Apple Watch and avionics — where's the connection?
On 24 April, Apple launched its latest innovation: the Apple Watch. After the iPod, iPhone and iPad, the company's new product may be set to revolutionise the wristwatch market. Could this new technology have a role in avionics, just as its predecessors inspired the Avionics 2020 cockpit? Onboard asked Sylvain Hourlier, Senior Expert in Human Factors at Thales, to review the new device and assess its potential in the aerospace industry.
Every time a new product comes out, we imagine how it could be adapted for other applications. Sylvain Hourlier, proud owner of an Apple Watch, describes the product as “beautifully designed, dependable and well put together, with some really useful features, like being able to take calls and reply to texts if you don’t have your phone handy”.
But like all new technologies, there’s room for improvement. “People tend to glance at their watches only briefly, whereas to use your Apple Watch you’ve got to hold your forearm in a palm-down position for several seconds, which can cause fatigue.”
The ultimate aviator's watch?
The arrival of the smartwatch takes human connectivity to a new level. Could smartwatch technology have applications in avionics? Sylvain Hourlier thinks it will. “And it’s important for Thales to take the lead,” he says, “because sooner or later, pilots will be wearing them anyway.”
Thales is already looking at ways to leverage the benefits of this new tool. “Multi-channel connectivity just added a new channel!" Sylvain says. He believes that small, wearable devices used in conjunction with conventional user interfaces open up exciting new opportunities in the avionics industry. “A pilot who needs to be away from the cockpit for any reason could monitor weather conditions, keep an eye on the flight systems and be alerted instantly if a problem arises. A smartwatch could also help pilots to communicate with controllers before take-off. It could make sure pilots and aircrews adhere to mandatory rest and recovery times, or even help them manage jetlag and irregular work patterns. It’s our job to shape the future by exploring every new opportunity that this new channel connectivity offers.”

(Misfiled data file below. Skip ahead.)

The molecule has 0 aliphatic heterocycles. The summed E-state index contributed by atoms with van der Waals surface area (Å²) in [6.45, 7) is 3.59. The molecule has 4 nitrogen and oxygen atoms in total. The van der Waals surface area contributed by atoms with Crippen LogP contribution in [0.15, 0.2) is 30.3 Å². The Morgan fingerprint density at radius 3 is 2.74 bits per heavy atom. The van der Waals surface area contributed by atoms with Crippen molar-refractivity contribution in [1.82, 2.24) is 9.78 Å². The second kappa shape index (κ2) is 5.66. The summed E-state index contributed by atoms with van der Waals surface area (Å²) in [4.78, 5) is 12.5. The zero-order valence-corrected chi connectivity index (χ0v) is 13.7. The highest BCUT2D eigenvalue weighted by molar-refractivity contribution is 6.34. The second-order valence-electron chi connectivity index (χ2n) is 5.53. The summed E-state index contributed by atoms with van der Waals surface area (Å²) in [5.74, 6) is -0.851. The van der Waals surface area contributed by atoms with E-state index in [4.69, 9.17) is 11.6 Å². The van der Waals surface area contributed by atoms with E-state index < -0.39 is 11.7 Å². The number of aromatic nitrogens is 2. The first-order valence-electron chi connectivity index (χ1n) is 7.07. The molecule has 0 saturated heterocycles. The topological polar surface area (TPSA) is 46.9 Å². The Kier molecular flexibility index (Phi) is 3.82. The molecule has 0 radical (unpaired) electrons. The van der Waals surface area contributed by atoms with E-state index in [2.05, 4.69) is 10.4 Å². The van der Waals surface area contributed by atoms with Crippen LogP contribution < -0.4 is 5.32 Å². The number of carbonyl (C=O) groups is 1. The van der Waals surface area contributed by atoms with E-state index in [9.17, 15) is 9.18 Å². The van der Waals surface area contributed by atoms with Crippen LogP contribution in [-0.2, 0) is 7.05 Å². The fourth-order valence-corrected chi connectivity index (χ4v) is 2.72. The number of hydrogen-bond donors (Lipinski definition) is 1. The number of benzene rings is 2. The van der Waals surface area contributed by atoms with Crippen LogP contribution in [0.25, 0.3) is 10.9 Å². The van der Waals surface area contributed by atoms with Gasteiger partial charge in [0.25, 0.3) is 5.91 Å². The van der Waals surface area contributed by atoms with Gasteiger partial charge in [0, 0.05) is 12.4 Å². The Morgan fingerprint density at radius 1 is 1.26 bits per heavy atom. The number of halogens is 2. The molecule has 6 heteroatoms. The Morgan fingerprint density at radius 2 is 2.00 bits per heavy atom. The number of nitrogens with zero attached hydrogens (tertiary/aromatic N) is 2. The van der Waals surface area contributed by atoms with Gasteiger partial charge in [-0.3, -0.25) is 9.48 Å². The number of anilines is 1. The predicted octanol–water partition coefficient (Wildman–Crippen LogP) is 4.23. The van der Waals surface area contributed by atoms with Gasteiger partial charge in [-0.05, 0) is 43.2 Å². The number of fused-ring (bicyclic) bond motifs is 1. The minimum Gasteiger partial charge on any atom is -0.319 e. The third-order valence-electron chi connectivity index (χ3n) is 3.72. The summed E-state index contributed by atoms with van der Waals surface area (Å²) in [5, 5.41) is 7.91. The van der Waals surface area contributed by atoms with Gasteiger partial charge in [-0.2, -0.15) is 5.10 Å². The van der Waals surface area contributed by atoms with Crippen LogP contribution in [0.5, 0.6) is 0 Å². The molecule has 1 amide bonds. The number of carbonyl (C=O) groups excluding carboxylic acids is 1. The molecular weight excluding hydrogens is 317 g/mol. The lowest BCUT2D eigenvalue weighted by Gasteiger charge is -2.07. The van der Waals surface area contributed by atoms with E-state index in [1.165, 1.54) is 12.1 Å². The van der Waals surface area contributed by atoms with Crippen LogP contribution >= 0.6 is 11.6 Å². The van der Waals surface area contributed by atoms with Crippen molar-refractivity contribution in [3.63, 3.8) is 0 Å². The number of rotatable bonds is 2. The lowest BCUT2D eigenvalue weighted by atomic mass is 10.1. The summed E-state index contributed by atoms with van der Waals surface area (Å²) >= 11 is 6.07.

|Sylvain Hourlier reviews the Apple Watch as a senior expert in human factors and proud owner of an Apple Watch for a month now, what’s your informed opinion?
It’s pitched as a watch. Exceptional watches bear prestigious names. They're beautifully crafted timepieces with complex mechanisms that will still be working long after humans have disappeared from the earth. Apple is pushing the envelope by calling this a watch — but I can’t imagine leaving home without it and wearing my old watch instead!
Technology: It's beautifully designed, dependable and well put together. You can wear it in the shower. I haven’t tried it in the pool yet, but I hear it can survive that too!
Apple does it again: Just like the iPhone, first you want one because it’s new. Then, when the novelty wears off, you realise you can’t live without it. I'm sure there will be successive versions — the Apple Watch 3GS, 4, 4S, 5, 5S, 6, etc. — but we’ll have to wait and see.
Usability: They’ll have to rethink how it’s positioned on the wrist to make it easier to read without twisting your forearm around, which is not ideal, ergonomically speaking. It’ll be interesting to see what they do about that. In direct sunlight, it’s not that easy to read either. And if you wear it at night, it lights up as soon as you make the slightest movement, so you get a kind of nightclub effect in your bedroom! If you’re long-sighted, it’s no better than a normal watch, because without your reading glasses you can’t see a thing!
Health monitoring: There are lots of apps for exchanging health data, but this feature hasn’t been fully developed yet. There’s still some work to be done.
Life without the Apple Watch: Impossible, it’s part of my life. As a technology geek, I couldn’t do without it!
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